With Niantic communicating more openly about its intentions and plans, fans have become more emboldened than ever to speak up about what’s bothering them regarding Pokémon GO. The lack of in-game (or now out-of-game) tracking will continue to be lambasted until that’s fixed, and a solution for constantly fleeing/escaping Pokémon is supposedly coming soon.
But there’s a new pair of pressing issues that might be the current biggest threats to the game, one that makes players sad, and another that makes them angry.
The Tragedy of the Missing PokéStops
A while back, you may remember than one of Niantic’s first priorities was removing “inappropriate or dangerous” PokéStops from the game. The instituted a “reporting” tool that allowed players or citizens to report these locations for potential removal.
While some were obvious no-go spots like graveyards and Holocaust memorials and nuclear power plants, there now seems to be a lot of PokéStops being removed for literally no reason at all. Rural players have seen what few stops they have slowly disappearing if they’ve been reported by angry locals. I also heard a story online of a college player who reported all the stops at a rival school and got them removed. The Governor or South Carolina, Nikki Haley, took to Twitter to complain about all the PokéStops being removed in the State Capital building, when previously there were many that were encouraging foot traffic.
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It’s hard to know if effectively all reports are turning into removals, but for many players, that’s what it feels like is happening. The concern right now is that anyone can report any PokéStop (or series of PokéStops) for any reason and see them removed. My guess is that given the absolutely massive scale of Pokémon GO and the relatively tiny scale of Niantic itself, this is an automated process that is starting to go haywire. Niantic does not have the ability to sift through these one by one, and even if they did, understanding the exact context of some of these locations and why they should or shouldn’t be removed is close to impossible. I can imagine some algorithm just going “State Building > Government Property > Removed” without considering whether say, the governor of the damn state wants those stops there.
The mass removal of stops may be an automated process that is killing off way too many locations for little to no reason, and the problem is that adding stops back or adding new stops is likely to be a much more convoluted process, so players who relied on these areas may be out of luck for a good long while. Niantic has to weigh the complaints of random citizens who may not have good reason for wanting stops removed with the need to keep their playerbase engaged. I’m guessing they (and their algorithm) errs heavily on the side of caution to avoid potential lawsuits, but it seems like things are getting out of control.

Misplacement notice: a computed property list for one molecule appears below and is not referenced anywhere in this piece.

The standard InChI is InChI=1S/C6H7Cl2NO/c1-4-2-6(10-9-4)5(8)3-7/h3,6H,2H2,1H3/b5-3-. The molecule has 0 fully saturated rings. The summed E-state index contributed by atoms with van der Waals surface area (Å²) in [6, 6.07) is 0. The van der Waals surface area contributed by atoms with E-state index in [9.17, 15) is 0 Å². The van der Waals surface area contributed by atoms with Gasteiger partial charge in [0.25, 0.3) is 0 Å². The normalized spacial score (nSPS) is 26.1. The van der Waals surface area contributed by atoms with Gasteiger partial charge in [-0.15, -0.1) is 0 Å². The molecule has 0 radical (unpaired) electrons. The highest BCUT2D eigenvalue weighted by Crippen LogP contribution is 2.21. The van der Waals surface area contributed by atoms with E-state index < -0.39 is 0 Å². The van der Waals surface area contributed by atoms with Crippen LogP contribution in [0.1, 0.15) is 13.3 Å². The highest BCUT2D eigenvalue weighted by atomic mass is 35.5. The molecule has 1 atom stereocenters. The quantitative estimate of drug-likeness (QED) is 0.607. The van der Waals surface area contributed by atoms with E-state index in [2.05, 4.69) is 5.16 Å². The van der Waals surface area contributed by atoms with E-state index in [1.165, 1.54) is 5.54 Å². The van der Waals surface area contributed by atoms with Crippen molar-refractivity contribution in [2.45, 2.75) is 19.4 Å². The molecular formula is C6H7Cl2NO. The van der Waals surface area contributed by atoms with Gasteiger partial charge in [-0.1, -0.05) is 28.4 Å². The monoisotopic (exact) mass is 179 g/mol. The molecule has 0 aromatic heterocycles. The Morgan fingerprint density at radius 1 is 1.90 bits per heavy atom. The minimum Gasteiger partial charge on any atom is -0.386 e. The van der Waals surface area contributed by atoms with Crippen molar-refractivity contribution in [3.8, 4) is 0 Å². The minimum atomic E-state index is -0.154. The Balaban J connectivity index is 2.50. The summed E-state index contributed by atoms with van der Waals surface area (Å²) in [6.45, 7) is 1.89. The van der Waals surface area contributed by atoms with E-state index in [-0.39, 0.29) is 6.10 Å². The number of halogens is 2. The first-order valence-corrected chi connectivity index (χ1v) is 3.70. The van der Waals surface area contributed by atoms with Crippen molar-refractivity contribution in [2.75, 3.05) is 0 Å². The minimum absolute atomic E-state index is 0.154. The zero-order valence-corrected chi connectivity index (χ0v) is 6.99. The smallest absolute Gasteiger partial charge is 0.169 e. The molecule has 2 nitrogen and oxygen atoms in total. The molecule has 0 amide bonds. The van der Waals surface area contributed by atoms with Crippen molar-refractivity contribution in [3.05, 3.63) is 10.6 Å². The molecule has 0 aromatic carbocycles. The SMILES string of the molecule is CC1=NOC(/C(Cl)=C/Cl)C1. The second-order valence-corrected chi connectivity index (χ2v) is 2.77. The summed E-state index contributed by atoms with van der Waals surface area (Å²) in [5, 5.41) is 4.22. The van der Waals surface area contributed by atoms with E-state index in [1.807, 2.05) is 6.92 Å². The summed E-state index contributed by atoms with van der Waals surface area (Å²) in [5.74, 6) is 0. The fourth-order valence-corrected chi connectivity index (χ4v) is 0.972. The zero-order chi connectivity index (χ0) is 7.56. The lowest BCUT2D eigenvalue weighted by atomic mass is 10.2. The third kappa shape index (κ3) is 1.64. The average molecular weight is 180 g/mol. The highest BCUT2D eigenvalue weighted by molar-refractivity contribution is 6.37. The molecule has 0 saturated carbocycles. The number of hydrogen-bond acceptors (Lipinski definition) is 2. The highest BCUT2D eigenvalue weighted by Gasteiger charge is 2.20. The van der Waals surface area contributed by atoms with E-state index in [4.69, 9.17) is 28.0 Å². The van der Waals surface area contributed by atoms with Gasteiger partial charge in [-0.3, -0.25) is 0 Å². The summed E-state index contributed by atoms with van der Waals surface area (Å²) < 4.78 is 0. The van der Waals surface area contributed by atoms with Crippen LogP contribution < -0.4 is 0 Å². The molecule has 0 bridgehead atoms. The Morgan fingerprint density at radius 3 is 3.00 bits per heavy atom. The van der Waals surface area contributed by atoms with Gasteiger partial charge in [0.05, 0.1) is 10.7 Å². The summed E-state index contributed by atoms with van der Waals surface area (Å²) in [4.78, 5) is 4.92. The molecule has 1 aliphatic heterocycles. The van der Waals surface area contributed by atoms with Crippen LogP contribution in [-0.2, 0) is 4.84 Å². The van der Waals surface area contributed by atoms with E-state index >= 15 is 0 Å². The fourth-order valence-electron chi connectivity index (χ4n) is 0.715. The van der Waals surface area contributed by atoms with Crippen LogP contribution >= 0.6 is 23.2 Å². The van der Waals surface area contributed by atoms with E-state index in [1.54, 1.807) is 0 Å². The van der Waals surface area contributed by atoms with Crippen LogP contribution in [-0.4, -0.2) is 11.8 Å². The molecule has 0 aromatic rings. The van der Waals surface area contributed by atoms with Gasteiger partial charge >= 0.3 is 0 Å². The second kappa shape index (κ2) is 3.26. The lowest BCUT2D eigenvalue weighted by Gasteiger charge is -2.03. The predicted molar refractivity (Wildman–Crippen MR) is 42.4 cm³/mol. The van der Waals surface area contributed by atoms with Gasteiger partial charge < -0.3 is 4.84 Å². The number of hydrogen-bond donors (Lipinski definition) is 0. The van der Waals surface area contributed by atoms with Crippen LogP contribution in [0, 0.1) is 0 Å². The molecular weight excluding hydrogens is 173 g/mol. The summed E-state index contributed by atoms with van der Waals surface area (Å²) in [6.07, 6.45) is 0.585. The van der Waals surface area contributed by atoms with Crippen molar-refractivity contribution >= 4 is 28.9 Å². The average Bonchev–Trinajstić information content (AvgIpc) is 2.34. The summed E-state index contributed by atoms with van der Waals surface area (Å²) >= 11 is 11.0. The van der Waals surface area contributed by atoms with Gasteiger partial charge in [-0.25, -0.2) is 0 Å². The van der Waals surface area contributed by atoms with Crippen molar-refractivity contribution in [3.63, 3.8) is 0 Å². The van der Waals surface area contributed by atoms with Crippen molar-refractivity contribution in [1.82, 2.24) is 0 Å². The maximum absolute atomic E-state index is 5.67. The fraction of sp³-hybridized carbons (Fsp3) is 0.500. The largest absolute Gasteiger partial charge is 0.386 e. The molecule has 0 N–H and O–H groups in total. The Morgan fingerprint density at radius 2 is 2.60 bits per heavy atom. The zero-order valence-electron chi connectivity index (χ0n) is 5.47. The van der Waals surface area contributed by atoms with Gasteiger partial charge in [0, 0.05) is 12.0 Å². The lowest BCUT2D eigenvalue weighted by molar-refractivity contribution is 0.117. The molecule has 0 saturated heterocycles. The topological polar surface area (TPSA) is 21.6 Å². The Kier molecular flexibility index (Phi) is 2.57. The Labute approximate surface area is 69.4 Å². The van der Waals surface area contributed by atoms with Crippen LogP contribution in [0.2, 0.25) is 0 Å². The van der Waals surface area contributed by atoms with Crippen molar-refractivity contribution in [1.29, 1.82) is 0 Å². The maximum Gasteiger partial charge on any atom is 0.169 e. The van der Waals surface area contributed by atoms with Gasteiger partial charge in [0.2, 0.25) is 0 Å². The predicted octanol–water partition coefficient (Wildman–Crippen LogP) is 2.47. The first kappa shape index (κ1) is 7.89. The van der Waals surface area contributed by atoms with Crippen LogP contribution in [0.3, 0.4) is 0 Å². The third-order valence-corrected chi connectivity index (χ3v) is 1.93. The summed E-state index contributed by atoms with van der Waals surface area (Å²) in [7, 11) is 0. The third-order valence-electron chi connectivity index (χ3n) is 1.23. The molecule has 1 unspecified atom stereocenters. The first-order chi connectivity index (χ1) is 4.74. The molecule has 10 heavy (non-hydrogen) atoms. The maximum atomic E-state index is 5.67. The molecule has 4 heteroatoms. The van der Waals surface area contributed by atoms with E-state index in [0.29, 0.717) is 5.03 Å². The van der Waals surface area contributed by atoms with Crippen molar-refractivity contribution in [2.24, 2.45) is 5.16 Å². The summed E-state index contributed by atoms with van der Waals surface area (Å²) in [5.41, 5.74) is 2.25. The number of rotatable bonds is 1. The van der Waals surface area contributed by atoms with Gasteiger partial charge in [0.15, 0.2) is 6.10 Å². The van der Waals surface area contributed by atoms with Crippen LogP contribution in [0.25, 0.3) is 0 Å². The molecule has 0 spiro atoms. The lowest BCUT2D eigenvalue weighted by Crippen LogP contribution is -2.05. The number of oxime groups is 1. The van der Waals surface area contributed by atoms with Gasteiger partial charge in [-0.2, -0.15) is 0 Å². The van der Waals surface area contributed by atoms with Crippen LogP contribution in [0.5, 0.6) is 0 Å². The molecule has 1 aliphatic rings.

The Rage Over Hacker Gym Squatters
Now we move to a completely separate issue, but one that’s very much impacting the game all the same. One aspect of Pokémon GO that’s been kind of nice is that most “normal” players who play and train their Pokémon with any consistency can take over gyms with enough determination, strategy (with type-matching) and potions/revives. Defending gyms rely on AI who can’t really do anything besides stand there and move-mash, and with six Pokémon at your disposal and the advantage of type-strength and dodging, you can do pretty well at many gyms.
However, thanks to a number of hackers who spend their time warping all around the world, racking up insane amounts of XP and ultra-high CP Pokémon, some gyms can be almost impossible to take over. Right now, if you’re in the level 33-40 range, there’s a good chance that you’re a hacker, given the sheer amount of XP you would need to reach those upper levels, XP that you should physically not be possible to get this soon after the game’s launch.
This is particularly a problem in Asia, where after the Japanese launch, Chinese hackers were warping across the water and taking over gyms with high level Pokémon and bragging about it online. But it happens in all regions, and I’ve seen this happen in the US near me as well, as I just can’t believe some of these gym leaders have reached level 35+ legitimately and just so happened to have found a Snorlax nest to get enough candies to have one that’s 3,000 CP. Like, come on.
While the PokéStop problem probably requires a pretty complex solution, there has to be some measure of anti-cheat in place to prevent hackers from squatting on gyms and blazing through levels that should take weeks to achieve. I’ve seen some accounts banned, but this problem does not seem to be going away. In the next few weeks as more players level up legitimately, it may soon be hard to figure out who is hacking and who isn’t just from their level and Pokémon CP, so that’s why a detection system will be more important than ever.
Pokémon GO is going to be a work in progress for a good long while, but these are two of the most pressing problems right now (outside of a lack of tracking). Now that Niantic is definitely listening, hopefully something can be done to alleviate these issues in the coming days and weeks.
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